‘Nutrient credits’: Government launches latest water pollution crackdown

Just days after the Environment Agency released a damning assessment of the water industry’s continuing failure to tackle sewage overflows and other serious pollution incidents, the government yesterday launched its latest package of measures to tackle water pollution across England.

The Department for Environment, Food, and Rural Affairs (Defra) unveiled a series of plans designed to tackle nutrient pollution, minimise the impact of new housing developments on water courses, and better protect nature habitats.

Alongside the sewage overflow scandal that has led to a wave of serious pollution incidents across the UK, waterways have been afflicted by increasing levels of nutrients such as nitrogen and phosphorus from wastewater plants and agricultural run-off. These nutrients can speed up the growth of certain plants and have devastating impacts on natural habitats.

The problem is also proving a barrier to new housing developments given EU-derived domestic legislation and case law means Local Planning Authorities can only approve a plan or a project if they are certain it will have no negative effect on legally protected sites for nature.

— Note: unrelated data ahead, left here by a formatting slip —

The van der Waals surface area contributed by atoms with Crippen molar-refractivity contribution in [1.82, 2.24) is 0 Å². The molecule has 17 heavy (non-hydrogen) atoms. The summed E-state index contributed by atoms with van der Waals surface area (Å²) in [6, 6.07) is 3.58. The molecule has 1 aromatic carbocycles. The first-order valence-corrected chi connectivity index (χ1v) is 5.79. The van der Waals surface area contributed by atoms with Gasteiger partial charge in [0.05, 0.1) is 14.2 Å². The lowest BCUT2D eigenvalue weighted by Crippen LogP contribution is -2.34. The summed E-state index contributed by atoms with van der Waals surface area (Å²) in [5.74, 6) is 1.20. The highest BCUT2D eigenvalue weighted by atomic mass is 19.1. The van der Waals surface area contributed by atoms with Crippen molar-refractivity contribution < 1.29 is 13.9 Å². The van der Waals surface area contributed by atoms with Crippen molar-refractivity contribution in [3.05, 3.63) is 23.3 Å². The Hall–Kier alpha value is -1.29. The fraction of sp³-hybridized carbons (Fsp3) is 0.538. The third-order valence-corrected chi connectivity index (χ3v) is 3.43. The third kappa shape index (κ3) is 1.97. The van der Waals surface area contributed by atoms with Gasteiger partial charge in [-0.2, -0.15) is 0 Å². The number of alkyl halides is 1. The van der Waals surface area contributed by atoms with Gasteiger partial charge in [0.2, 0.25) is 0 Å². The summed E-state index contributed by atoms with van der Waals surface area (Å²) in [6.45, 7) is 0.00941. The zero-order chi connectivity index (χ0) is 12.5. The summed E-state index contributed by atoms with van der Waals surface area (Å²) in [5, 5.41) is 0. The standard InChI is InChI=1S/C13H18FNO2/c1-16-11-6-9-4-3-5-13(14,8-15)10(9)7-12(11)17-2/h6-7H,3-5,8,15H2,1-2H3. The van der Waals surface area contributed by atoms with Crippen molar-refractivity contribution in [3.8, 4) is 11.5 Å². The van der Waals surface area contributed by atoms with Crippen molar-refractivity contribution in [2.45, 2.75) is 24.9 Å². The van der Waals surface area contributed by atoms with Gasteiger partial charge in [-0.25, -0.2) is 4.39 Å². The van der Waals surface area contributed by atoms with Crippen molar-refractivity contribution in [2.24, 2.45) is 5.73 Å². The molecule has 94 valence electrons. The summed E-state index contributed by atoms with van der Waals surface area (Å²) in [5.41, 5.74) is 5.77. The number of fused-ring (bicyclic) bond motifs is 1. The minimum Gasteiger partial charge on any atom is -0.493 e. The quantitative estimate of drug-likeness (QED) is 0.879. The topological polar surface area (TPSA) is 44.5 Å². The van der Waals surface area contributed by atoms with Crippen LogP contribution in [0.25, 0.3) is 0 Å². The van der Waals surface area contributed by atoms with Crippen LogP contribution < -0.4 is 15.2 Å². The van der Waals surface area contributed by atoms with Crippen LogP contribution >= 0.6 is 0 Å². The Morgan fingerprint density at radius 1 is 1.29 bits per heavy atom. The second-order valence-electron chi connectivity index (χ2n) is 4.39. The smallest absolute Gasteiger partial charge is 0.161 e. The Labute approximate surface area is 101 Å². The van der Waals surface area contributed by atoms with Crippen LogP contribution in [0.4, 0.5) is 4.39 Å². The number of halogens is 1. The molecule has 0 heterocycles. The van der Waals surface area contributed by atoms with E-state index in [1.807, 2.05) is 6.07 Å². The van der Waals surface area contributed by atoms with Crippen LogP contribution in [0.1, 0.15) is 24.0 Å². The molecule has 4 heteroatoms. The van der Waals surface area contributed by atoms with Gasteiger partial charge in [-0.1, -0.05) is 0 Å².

Natural England, in its statutory role as an adviser on the natural environment, has advised a total of 74 Local Planning Authorities on the nutrient impacts of new plans and projects on protected sites where those protected sites are in unfavourable condition due to excess nutrients.

As such, the government has today announced plans to try and tackle nutrient pollution hotspots, so as to both minimise the impact on natural habitats and allow for sustainable development projects.

“The plans we have announced today will protect England’s habitat and precious habitats from the impacts of nutrient pollution, whilst ensuring communities receive the new homes they need,” said Environment Secretary George Eustice. “This is just one part of ongoing Government action to improve water quality across the country, from targets in our world-leading Environment Act to action on storm overflows.”

Specifically, the plans announced today would place a new legal duty on water companies in England to upgrade wastewater treatment works by 2030 in ‘nutrient neutrality’ areas to the highest achievable technological levels.

The legal requirement will be introduced via a government amendment to the Levelling Up and Regeneration Bill. The government said that where possible it would work with water companies to identify where upgrades could be accelerated and delivered sooner.

In addition, a new Nutrient Mitigation Scheme established by Natural England and backed by government funding it to be introduced to explore how to soak up an unavoidable nutrient through measures such as new and expanded pollution wetlands and woodlands that can also improve public access to nature.

The government said it hoped the program would “allow local planning authorities to grant planning permission for new developments in areas with nutrient pollution issues, providing for the development of sustainable new homes and ensuring building can go ahead”.